There is to be included in computing a taxpayer's income for a taxation year the total of all amounts each of which is an amount in respect of a restrictive covenant of the taxpayer that is received or receivable in the taxation year by the taxpayer or by a taxpayer with whom the taxpayer does not deal at arm's length (other than an amount that has been included in computing the taxpayer's income because of this subsection for a preceding taxation year or in the taxpayer's eligible corporation's income because of this subsection for the taxation year or a preceding taxation year).
Although the term "restrictive covenant" is defined in proposed subsection 56.4(1), the proposed coming-into-force provisions in paragraph 27(3)(a) of the Proposals provides that for a restrictive covenant granted by a taxpayer before November 9, 2006, the definition of "restrictive covenant" is to be read as follows:
"restrictive covenant", of a taxpayer, means an agreement entered into, an undertaking made, or a waiver of an advantage or right by the taxpayer, whether legally enforceable or not, that affects, or is intended to affect, in any way whatever, the acquisition or provision of property or services by the taxpayer or by another taxpayer that does not deal at arm's length with the taxpayer, other than an agreement or undertaking
(a) to dispose of the taxpayer's property; or
(b) in satisfaction of an obligation described in section 49.1 that is not a disposition.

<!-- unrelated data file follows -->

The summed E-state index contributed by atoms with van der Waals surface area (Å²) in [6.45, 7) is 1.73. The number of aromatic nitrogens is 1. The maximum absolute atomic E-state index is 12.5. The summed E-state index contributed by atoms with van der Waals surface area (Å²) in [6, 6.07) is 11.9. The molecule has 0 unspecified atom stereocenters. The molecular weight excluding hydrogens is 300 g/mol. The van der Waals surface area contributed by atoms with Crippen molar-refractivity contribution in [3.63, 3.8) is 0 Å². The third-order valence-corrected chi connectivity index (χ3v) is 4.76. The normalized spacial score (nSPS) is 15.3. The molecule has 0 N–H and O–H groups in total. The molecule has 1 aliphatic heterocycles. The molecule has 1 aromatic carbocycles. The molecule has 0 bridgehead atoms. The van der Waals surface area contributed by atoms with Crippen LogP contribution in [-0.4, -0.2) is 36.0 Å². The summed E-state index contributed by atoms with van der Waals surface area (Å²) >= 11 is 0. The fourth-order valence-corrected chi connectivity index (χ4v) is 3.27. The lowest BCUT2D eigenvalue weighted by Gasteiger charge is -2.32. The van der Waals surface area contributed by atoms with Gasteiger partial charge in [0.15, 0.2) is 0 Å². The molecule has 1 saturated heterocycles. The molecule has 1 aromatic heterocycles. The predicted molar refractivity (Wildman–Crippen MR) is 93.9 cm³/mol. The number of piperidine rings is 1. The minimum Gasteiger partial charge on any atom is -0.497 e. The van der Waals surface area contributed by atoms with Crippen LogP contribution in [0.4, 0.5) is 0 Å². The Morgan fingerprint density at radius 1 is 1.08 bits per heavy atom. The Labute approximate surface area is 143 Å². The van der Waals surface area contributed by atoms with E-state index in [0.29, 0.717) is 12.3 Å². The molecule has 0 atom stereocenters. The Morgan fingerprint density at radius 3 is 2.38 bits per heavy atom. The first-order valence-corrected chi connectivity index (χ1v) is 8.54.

In addition, proposed paragraph 56.4(3)(b) provides that subsection 56.4(2) will not apply to an amount received or receivable by a particular taxpayer in a taxation year in respect of a restrictive covenant granted by the particular taxpayer to another taxpayer (referred to in this subsection and subsection (4) as the "purchaser") with whom the particular taxpayer deals at arm's length (determined without reference to paragraph 251(5)(b)), if
(b) the amount would, if this Act were read without reference to this section, be required by the description of E in the definition "cumulative eligible capital" in subsection 14(5) to be included in computing the particular taxpayer's cumulative eligible capital in respect of the business to which the restrictive covenant relates, and the particular taxpayer elects in prescribed form to apply this paragraph in respect of the amount.
In our opinion the definition of a restrictive covenant as described above is broad enough to include the Amended Support Agreement, which is an agreement entered into by XXXXXXXXXX "that affects, or is intended to affect, in any way whatever, the acquisition" of the XXXXXXXXXX shares by XXXXXXXXXX . Consequently, the Payments could be included in XXXXXXXXXX 's income pursuant to proposed subsection 56.4(2) unless the conditions described in proposed paragraph 56.4(3)(b) are satisfied.
We trust that these comments will be of assistance.
Fiona Harrison, C.A.
Reorganizations and Resources Division
Income Tax Rulings Directorate
Legislative Policy and Regulatory Affairs Branch